Sun executives believe expectations of what the media should be delivering have changed since the advent of straight-talking online publications such as Malaysiakini and Agenda Malaysia, which are not subject to government censorship. Sun readers are offered a wide range of opinions, particularly in the Sunday edition's Comment & Analysis section.

On Sept. 24, think-tanker Abdul Razak Baginda called for less crowing and a better sense of proportion about Malaysian achievements, lecturer and former merchant banker Radzuan Halim urged a cap on defamation awards, and social psychologist Askiah Adam declared that there was "no need" for a proposed Restoration of Islamic Faith Bill, which penalizes "deviationism" and apostasy. A week earlier, lawyer Karim Raslan had warned of "a fate that must not happen to us" - referring to Iranian and Pakistani friends' complaints about "embattled and deeply corrupt secular administrations clinging onto power, emboldened clerics and independent institutions crumbling under the weight of an unbridled executive."

(Komen... amat malang orang bernama Islam sendiri sanggup melihat orang melayu meninggalkan ugama (murtad) - jika fenomena itu berlaku kepada anak mereka sendiri apa agaknya rasa mereka. Bayangkan jika tak ada orang solat mayat untuknya...)

Syed Arabi Idid, a professor in the Communication Department at the International Islamic University of Malaysia, describes The Sun as "slightly better" than the mainstreamers on political coverage. He calculates that during last November's general elections, the NST and Star devoted 80% of their space to the ruling Barisan Nasional coalition. With The Sun, it was about 70% - not exactly balanced, but in a country where papers are sometimes craven in their support of the government, it almost passes as even-handed.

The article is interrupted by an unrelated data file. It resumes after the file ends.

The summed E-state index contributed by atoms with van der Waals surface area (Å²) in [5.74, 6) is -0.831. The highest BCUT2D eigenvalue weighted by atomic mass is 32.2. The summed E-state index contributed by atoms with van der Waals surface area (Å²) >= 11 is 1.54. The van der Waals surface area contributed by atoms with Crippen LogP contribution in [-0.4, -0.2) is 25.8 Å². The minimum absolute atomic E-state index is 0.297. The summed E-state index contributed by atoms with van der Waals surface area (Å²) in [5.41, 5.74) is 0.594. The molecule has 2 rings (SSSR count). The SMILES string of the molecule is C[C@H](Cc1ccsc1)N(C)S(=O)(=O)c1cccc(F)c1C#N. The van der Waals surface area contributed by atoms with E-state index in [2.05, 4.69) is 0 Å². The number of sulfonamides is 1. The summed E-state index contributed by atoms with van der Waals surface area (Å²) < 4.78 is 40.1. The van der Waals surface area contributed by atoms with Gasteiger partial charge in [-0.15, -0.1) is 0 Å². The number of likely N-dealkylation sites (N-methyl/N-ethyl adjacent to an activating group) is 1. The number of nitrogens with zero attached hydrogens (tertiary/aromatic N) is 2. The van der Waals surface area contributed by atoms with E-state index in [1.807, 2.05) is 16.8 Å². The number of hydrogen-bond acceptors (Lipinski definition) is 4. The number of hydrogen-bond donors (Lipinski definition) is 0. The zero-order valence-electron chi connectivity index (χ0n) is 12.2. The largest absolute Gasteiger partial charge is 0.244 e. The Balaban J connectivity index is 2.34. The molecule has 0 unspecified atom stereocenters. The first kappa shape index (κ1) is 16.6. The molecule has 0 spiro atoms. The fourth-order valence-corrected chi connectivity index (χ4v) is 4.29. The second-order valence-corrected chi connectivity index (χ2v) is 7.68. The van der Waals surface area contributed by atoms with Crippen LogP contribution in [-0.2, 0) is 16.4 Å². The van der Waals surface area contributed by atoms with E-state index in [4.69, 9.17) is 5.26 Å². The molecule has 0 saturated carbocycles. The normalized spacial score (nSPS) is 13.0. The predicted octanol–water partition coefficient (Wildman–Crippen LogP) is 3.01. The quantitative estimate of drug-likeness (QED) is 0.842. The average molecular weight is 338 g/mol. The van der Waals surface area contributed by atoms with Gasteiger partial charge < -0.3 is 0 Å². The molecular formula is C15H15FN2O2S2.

Editor-in-chief Ho says: "We try to report the news and avoid mixing editorializing with reporting. We know where the limits are. We try to push them but we also know when not to push." He admits to occasional "run-ins" with the owners over the treatment of certain stories, but insists the proprietors are not involved in day-to-day editorial operations. But the owners are not the only people the editorial bosses have to take into account. Newspapers are constrained by a yearly license required from the Home Ministry. And that can be a problem - as feisty alternative publications Ekslusif, Detik and Al-Wasilah found out. They went out of business this year when their licenses were not renewed.

If The Sun can avoid that kind of fate, its future may be shining bright. Lawyer Karim believes that once Prime Minister Mahathir Mohamad leaves the political stage, the mainstream media will "take a big thwacking from the market." Ho says all he is thinking about is providing a new product for a new generation of Malaysians. But if Karim's prediction is proved correct, then The Sun will truly rise.